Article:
44. 44. Monitoring ▪ Per table, index, account via information_schema tables ▪ Efficient and always enabled ▪ Easy to use ▪ Enhanced slow query log ▪ Facebook patch added options to do sampling for the slow query log ▪ Sample from all queries and from all queries that have an error ▪ Error is limited to errno, error text must wait for 5.5 plugin ▪ Aggregate by query text and URL from query commen
  45. 45. Open Problems ▪ Parallel replication apply ▪ Support max concurrent queries ▪ Automate slave failover when a master fails ▪ Use InnoDB compression for OLTP ▪ Multi-master replication with conflict resolution
  46. 46. Parallel replication apply ▪ Replication apply is single-threaded. This causes lag on IO-bound slaves even when SQL is simple ▪ mk-slave-prefetch can help but something better is needed ▪ Is a thread running BEGIN; replay-slave-sql; ROLLBACK better? ▪ I want: ▪ N replay queues ▪ Binlog events (SBR or RBR) hashed to queues by database names ▪ Each queue replayed in parallel
  47. 47. Max concurrent queries ▪ Use large values for max concurrent connections per account ▪ Enforce smaller values for max concurrent queries ▪ We have begun testing an implementation. ▪ Enforce at statement entry ▪ Account for threads that block (row lock, disk IO, network IO)
  48. 48. Automate slave failover ▪ Global transactions IDs from the Google patch is awesome ▪ But I don’t have the skills to port or support it ▪ A unique ID per binlog group or event might be sufficient ▪ Add an attribute to binlog event metadata ▪ Preserve on the slave similar to server ID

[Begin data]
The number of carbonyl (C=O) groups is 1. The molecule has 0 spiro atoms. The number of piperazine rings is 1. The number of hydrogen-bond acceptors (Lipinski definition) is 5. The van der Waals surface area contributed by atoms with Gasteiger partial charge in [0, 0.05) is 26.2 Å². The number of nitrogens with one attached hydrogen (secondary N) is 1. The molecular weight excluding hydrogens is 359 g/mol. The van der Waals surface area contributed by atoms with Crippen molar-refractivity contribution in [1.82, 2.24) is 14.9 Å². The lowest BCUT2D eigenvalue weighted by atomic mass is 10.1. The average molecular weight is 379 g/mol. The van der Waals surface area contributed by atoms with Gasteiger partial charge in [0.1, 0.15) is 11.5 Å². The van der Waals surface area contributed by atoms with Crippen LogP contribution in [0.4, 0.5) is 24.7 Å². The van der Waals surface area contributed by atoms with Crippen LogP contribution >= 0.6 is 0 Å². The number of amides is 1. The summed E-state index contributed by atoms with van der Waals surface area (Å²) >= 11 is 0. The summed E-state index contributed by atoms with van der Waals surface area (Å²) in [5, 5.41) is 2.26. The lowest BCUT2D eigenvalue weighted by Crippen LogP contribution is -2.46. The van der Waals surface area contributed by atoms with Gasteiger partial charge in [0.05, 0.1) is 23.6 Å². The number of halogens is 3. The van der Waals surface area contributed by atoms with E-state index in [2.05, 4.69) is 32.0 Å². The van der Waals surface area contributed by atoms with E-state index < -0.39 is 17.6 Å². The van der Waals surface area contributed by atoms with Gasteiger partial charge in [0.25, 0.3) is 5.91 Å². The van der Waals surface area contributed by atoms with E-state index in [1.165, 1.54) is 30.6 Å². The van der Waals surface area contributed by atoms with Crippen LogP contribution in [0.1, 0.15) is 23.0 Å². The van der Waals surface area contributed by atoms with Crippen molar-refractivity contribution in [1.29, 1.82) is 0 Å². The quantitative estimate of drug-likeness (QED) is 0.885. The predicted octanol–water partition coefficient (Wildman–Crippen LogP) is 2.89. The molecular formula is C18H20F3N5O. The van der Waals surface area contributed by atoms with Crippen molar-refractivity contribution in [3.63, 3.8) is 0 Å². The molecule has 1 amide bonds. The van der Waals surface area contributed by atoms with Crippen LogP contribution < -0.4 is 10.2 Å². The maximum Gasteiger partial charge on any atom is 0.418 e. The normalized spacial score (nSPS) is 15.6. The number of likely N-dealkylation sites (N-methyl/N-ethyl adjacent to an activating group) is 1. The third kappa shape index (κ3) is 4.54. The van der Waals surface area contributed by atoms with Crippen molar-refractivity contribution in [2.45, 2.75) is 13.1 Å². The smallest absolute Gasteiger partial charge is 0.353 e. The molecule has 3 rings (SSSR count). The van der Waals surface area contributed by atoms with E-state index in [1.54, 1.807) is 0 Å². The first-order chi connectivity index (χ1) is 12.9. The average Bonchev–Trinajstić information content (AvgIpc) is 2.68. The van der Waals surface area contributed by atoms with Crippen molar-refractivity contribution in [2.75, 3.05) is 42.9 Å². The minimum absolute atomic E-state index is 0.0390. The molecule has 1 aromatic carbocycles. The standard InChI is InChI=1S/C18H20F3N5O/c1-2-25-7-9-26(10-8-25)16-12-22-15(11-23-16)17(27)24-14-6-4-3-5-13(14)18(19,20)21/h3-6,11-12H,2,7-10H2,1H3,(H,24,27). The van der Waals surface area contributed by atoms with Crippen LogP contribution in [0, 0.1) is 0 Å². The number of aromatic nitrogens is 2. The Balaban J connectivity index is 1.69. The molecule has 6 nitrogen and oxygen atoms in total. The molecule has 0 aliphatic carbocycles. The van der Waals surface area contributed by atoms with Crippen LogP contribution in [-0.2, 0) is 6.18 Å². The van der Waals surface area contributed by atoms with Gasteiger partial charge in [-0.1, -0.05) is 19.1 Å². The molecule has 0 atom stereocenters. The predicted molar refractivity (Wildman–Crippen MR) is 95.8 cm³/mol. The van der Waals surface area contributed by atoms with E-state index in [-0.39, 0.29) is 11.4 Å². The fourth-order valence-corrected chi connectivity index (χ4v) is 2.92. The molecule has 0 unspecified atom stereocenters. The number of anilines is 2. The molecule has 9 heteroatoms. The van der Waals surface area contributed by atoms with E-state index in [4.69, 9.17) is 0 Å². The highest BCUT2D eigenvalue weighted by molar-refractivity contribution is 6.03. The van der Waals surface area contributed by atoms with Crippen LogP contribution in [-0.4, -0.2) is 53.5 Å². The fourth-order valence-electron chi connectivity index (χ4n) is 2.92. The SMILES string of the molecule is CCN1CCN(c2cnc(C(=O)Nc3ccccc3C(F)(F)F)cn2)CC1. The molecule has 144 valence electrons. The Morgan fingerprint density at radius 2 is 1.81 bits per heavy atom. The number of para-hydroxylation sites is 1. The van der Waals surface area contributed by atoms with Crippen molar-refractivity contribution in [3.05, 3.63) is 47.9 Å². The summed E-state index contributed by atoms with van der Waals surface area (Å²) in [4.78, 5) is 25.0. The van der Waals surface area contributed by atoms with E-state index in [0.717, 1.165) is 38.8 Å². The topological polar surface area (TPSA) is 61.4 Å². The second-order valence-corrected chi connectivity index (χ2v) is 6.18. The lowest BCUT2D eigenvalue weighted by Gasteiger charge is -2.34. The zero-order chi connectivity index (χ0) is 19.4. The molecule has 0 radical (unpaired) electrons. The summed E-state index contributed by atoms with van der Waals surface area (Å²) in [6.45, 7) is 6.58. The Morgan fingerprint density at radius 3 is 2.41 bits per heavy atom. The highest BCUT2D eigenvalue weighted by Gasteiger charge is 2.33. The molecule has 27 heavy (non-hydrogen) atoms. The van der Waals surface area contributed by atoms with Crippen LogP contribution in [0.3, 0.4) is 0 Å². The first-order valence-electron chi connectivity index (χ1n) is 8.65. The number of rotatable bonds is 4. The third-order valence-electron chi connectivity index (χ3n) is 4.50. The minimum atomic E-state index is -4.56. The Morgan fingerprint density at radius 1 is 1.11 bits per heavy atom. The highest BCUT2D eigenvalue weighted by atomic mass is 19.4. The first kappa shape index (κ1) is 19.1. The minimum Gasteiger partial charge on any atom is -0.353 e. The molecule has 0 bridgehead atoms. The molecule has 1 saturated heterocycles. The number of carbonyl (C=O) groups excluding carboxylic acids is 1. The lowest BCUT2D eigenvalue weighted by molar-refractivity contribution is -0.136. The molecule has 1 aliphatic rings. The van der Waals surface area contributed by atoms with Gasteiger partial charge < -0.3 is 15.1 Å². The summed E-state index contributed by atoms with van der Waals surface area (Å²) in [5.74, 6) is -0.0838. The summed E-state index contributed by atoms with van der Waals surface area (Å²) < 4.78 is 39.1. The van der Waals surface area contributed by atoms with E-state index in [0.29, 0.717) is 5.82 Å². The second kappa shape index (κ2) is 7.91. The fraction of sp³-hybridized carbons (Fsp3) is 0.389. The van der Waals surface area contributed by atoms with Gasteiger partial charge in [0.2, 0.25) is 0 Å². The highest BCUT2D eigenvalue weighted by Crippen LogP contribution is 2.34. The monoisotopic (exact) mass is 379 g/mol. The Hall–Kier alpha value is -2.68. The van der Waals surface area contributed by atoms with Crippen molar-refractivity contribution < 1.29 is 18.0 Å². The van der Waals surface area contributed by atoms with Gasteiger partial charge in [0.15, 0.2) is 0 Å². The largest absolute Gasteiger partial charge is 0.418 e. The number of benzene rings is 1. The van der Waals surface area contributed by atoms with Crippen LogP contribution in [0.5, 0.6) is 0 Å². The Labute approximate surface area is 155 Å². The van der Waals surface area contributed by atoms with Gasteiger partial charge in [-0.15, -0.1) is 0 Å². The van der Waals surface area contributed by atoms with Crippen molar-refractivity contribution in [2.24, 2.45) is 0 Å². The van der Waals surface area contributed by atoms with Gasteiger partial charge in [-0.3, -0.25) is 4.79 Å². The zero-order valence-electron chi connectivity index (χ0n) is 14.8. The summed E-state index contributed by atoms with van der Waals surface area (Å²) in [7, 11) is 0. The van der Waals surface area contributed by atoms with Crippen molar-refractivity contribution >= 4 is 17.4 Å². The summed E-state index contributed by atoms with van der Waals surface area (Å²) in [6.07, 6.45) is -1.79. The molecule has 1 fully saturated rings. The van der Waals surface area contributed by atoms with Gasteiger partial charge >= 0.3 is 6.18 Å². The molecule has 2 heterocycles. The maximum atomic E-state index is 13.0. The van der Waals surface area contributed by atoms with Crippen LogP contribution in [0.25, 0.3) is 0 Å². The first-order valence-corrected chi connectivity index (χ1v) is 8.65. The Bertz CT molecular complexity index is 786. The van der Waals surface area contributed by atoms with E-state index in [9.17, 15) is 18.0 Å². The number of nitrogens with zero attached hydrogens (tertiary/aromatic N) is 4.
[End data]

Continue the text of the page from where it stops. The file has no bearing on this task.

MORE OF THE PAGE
49. 49. InnoDB compression for OLTP ▪ Change InnoDB to not log page images for compressed pages ▪ Logging them increases the log IO rate ▪ Increasing the log IO rate then increases the checkpoint IO rate ▪ Change InnoDB to use QuickLZ instead of zlib for compression ▪ Add an option to limit compression to the PK index ▪ Add per-table compression statistics
  50. 50. MySQL in the datacenter ▪ Previously dominated the market ▪ Now it must learn to share ▪ PostgreSQL continues to improve for OLTP ▪ Hbase, Cassandra, MongoDB are getting transactions today
  51. 51. Why NoSQL ▪ Do less, but do it better ▪ Some offer write-optimized data stores ▪ Some don’t require sharding ▪ Interesting HA models ▪ Cassandra doesn’t have the notion of failover ▪ HBase doesn’t require failover when a server dies ▪ Healthy development communities improve code quickly
  52. 52. What comes next ▪ Batch extraction is not the answer for MySQL/NoSQL integration ▪ NoSQL deployments will be reminded that ▪ Some of your problems are independent of technology ▪ You need better monitoring ▪ There is downtime when you need to modify the clustered index ▪ Database ops is hard with legacy apps and multi-user deployments ▪ In a few years someone will document the many stalls in HBase
  53. 53. The End Thank you

×